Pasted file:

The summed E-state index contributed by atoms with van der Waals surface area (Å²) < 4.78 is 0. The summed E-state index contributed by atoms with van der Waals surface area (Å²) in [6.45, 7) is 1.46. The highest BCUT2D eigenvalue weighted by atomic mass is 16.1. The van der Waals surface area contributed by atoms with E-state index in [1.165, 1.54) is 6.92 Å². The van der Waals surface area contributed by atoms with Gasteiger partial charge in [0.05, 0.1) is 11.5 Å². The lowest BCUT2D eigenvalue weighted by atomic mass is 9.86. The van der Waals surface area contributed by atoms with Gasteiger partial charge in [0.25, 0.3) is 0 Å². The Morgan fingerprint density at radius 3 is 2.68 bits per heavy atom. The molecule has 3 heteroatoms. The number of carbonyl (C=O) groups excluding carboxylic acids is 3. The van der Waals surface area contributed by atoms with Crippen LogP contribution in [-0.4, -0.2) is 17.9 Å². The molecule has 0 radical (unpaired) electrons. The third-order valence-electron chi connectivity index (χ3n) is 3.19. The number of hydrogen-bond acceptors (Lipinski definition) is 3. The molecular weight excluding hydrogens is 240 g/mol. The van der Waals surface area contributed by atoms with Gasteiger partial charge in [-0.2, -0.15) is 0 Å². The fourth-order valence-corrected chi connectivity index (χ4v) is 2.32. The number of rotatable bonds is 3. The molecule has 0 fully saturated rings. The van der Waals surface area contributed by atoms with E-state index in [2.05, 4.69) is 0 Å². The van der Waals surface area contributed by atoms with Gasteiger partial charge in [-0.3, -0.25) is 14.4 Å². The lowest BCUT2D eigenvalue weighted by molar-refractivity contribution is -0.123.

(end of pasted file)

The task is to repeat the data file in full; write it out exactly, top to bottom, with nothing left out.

The summed E-state index contributed by atoms with van der Waals surface area (Å²) < 4.78 is 0. The summed E-state index contributed by atoms with van der Waals surface area (Å²) in [6.45, 7) is 1.46. The highest BCUT2D eigenvalue weighted by atomic mass is 16.1. The van der Waals surface area contributed by atoms with E-state index in [1.165, 1.54) is 6.92 Å². The van der Waals surface area contributed by atoms with Gasteiger partial charge in [0.05, 0.1) is 11.5 Å². The lowest BCUT2D eigenvalue weighted by atomic mass is 9.86. The van der Waals surface area contributed by atoms with Gasteiger partial charge in [0.25, 0.3) is 0 Å². The Morgan fingerprint density at radius 3 is 2.68 bits per heavy atom. The molecule has 3 heteroatoms. The number of carbonyl (C=O) groups excluding carboxylic acids is 3. The van der Waals surface area contributed by atoms with Crippen LogP contribution in [-0.4, -0.2) is 17.9 Å². The molecule has 0 radical (unpaired) electrons. The third-order valence-electron chi connectivity index (χ3n) is 3.19. The number of hydrogen-bond acceptors (Lipinski definition) is 3. The molecular weight excluding hydrogens is 240 g/mol. The van der Waals surface area contributed by atoms with Gasteiger partial charge in [-0.2, -0.15) is 0 Å². The fourth-order valence-corrected chi connectivity index (χ4v) is 2.32. The number of rotatable bonds is 3. The molecule has 0 fully saturated rings. The van der Waals surface area contributed by atoms with E-state index in [2.05, 4.69) is 0 Å². The van der Waals surface area contributed by atoms with Gasteiger partial charge in [-0.3, -0.25) is 14.4 Å². The lowest BCUT2D eigenvalue weighted by molar-refractivity contribution is -0.123.